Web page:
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International Treaty To Ban Nuclear Weapons Enters Into Force

A nuclear missile ready in its silo. (file photo)
A nuclear missile ready in its silo. (file photo)

An international treaty banning nuclear weapons has come into force, but what the accord will actually achieve remains in doubt since nuclear powers are staying away from it.

The Treaty on the Prohibition of Nuclear Weapons (TPNW) “is an important step towards the goal of a world free of nuclear weapons and a strong demonstration of support for multilateral approaches to nuclear disarmament," UN Secretary-General Antonio Guterres said in a statement on January 22.

Guterres praised "the first multilateral nuclear disarmament treaty in more than two decades," and called on all states to "work together to realize this ambition to advance common security and collective safety."

The treaty that forbids the development, production, testing, possession, and use of atomic arms is now part of international law after it received its 50th ratification in October, triggering a 90-day period before its entry into force.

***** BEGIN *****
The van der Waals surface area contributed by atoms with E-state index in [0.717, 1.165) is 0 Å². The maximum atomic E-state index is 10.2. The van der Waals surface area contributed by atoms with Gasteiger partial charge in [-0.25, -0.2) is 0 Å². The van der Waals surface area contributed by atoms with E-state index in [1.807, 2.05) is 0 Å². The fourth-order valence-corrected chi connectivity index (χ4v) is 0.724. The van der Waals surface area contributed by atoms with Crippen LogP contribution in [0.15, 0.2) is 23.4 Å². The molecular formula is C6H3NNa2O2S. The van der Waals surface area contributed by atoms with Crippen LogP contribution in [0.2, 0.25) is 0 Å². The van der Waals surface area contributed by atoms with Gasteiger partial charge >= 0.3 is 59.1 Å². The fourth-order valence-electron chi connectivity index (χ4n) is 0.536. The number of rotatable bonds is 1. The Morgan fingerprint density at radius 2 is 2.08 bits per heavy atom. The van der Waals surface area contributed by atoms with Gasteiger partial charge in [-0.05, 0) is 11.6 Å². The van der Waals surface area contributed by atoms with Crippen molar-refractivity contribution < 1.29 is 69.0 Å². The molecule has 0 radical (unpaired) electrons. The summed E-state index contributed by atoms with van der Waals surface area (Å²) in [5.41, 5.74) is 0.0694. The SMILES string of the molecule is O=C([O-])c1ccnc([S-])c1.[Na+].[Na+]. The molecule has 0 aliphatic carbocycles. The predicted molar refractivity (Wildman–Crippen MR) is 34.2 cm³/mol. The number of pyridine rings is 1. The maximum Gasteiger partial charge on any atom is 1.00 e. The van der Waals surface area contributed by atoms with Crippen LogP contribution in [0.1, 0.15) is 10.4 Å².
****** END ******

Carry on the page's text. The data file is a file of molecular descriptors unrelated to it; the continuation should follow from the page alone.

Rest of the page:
When the pact was approved by the UN General Assembly in 2017, 122 nations representing nearly two-thirds of the world's countries approved it.

But only about half of these countries have turned the treaty into national law so far, and none of the nine nations known or believed to possess nuclear weapons —Britain, China, France, India, Israel, North Korea, Pakistan, Russia, and the United States — supported it.

Even Japan, the only country to have suffered nuclear attacks, does not support the treaty, arguing that pursuing a ban is not realistic with nuclear and non-nuclear states so sharply divided over it.

Nonetheless, Beatrice Fihn, executive director of the International Campaign to Abolish Nuclear Weapons, a civil society umbrella group that won the 2017 Nobel Peace Prize, tweeted that “the #nuclearban will only grow stronger from now on.”

“The ban is the future,” she wrote.

Austrian Foreign Minister Alexander Schallenberg said: "The countdown has begun on the most malicious weapon ever invented by mankind."

Previous pacts that have outlawed landmines, cluster munitions, chemical weapons, and biological agents have proven that it is possible to eventually achieve disarmament despite initial opposition from arsenal countries, he added.

With reporting by dpa and AP
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